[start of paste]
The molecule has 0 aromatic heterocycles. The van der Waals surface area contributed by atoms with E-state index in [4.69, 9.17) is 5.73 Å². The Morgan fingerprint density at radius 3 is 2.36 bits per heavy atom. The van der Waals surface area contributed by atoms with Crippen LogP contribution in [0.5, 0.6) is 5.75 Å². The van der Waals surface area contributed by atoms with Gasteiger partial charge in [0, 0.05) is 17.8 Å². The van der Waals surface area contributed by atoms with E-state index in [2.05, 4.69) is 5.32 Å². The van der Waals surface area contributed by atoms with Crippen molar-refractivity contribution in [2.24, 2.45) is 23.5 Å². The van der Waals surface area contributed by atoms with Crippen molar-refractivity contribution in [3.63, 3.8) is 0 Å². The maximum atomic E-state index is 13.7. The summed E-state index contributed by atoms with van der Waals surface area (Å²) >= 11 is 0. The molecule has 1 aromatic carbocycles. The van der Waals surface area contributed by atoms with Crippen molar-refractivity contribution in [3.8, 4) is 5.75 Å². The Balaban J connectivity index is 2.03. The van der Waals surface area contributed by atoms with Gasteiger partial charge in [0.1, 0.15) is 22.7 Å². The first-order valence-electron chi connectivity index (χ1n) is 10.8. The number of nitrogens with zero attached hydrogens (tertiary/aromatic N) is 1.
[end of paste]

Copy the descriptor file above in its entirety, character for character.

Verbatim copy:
The molecule has 0 aromatic heterocycles. The van der Waals surface area contributed by atoms with E-state index in [4.69, 9.17) is 5.73 Å². The Morgan fingerprint density at radius 3 is 2.36 bits per heavy atom. The van der Waals surface area contributed by atoms with Crippen LogP contribution in [0.5, 0.6) is 5.75 Å². The van der Waals surface area contributed by atoms with Gasteiger partial charge in [0, 0.05) is 17.8 Å². The van der Waals surface area contributed by atoms with E-state index in [2.05, 4.69) is 5.32 Å². The van der Waals surface area contributed by atoms with Crippen molar-refractivity contribution in [2.24, 2.45) is 23.5 Å². The van der Waals surface area contributed by atoms with Crippen molar-refractivity contribution in [3.63, 3.8) is 0 Å². The maximum atomic E-state index is 13.7. The summed E-state index contributed by atoms with van der Waals surface area (Å²) >= 11 is 0. The molecule has 1 aromatic carbocycles. The van der Waals surface area contributed by atoms with Crippen molar-refractivity contribution in [3.8, 4) is 5.75 Å². The Balaban J connectivity index is 2.03. The van der Waals surface area contributed by atoms with Gasteiger partial charge in [0.1, 0.15) is 22.7 Å². The first-order valence-electron chi connectivity index (χ1n) is 10.8. The number of nitrogens with zero attached hydrogens (tertiary/aromatic N) is 1.